“There is a sickness unto death that runs through all reality, whether it is historical or not, empirical or not.  And against this sickness there is a holy warfare which is dedicated through suffering to bring health and wholeness to the entire creature. The nature of reality is therefore dramatic. There are persons in conflict and there is reconciliation in view.  There is entrapment and slavery with the quest for freedom. There is the yearning for power and the repeated abuse of it. There is a longing for love and there are the multitudinous expressions this takes for good and evil, pain and pleasure, destruction and edification. There is the quest for holiness and the shock of exposure when the fraudulent masks of self-righteousness are torn from our faces. There is hope and the dream of release, with our pitiful waiting mocked by frustration, defeat, and death. There is the mystery that comes and goes as clouds pass by over the moon. There is irony and humor, simultaneously the tragic and the comic: we find the clown face to be real because it laughs and cries at once. There is the search for meaning in the midst of a rudderless drift.”

Roth vividly captures here so many of the key elements that make for a splendid novel. It is against this ripped and wrangled backdrop that Christians must begin to understand their bittersweet plight and purpose as disciples of Christ in a sin-torn world. It is in this environment of thorns and thistles that Christians must till their personal gardens by the sweat of their brows. Since the nature of reality is inherently dramatic, should not our Christian life of being shaped by the Biblical Story correspond to this dramatic form?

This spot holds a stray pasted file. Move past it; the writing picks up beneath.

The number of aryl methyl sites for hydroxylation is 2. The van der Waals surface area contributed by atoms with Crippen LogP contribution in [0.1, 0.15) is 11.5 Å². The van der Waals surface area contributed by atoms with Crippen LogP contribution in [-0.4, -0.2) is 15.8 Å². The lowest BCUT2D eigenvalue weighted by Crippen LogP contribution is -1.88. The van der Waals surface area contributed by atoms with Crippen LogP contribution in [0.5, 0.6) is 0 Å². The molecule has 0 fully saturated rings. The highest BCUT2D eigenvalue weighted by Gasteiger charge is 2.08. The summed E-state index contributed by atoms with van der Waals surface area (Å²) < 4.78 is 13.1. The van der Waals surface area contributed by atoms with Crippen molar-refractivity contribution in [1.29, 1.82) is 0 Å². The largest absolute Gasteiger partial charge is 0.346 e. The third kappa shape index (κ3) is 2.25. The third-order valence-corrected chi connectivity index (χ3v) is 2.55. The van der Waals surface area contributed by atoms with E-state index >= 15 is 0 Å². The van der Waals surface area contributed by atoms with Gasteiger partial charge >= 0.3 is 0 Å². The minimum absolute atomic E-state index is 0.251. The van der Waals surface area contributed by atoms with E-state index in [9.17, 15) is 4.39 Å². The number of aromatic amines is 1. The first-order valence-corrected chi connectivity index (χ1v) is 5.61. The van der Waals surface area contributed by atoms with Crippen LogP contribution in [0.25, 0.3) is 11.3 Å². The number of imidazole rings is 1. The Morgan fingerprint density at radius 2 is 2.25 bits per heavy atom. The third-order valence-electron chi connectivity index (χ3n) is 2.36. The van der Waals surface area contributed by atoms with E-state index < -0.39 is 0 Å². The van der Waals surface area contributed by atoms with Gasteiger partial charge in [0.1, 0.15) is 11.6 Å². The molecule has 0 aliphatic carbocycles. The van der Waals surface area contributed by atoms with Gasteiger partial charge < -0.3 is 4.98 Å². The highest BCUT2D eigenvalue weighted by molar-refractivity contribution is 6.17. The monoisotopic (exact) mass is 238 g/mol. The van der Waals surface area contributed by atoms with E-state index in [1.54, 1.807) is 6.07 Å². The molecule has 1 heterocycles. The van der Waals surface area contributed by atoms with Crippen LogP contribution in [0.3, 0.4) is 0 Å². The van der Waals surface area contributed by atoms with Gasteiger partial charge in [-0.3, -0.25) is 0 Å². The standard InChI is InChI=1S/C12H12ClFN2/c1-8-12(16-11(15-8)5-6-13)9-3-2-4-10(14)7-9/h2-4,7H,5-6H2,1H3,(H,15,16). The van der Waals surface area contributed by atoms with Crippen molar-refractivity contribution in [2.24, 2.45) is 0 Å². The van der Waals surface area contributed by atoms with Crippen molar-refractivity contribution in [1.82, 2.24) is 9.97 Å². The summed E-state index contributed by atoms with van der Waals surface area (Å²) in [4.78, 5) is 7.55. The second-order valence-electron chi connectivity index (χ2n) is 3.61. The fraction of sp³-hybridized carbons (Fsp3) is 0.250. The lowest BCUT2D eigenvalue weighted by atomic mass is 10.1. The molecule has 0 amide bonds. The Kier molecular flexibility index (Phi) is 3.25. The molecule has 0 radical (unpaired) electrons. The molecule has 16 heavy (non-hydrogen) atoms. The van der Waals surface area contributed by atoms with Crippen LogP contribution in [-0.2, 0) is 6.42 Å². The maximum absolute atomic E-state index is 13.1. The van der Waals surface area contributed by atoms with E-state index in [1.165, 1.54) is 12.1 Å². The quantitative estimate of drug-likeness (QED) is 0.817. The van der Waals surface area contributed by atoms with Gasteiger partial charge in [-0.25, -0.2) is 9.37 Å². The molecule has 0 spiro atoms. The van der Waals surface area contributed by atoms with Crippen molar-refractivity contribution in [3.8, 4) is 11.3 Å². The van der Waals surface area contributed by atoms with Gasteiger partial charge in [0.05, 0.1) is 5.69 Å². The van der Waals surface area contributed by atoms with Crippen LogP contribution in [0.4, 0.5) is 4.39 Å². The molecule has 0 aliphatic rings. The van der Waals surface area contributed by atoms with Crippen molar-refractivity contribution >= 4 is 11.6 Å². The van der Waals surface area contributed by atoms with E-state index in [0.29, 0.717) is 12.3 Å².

What story are you living in right now? Who’s the author of it? Where is it leading? Is it time to find a bigger Story to give your life to? John Bunyan can help us take our first steps into the Christian Story….IF we’re ready and willing to leave behind the City of Destruction where so many of us currently live. Think about it.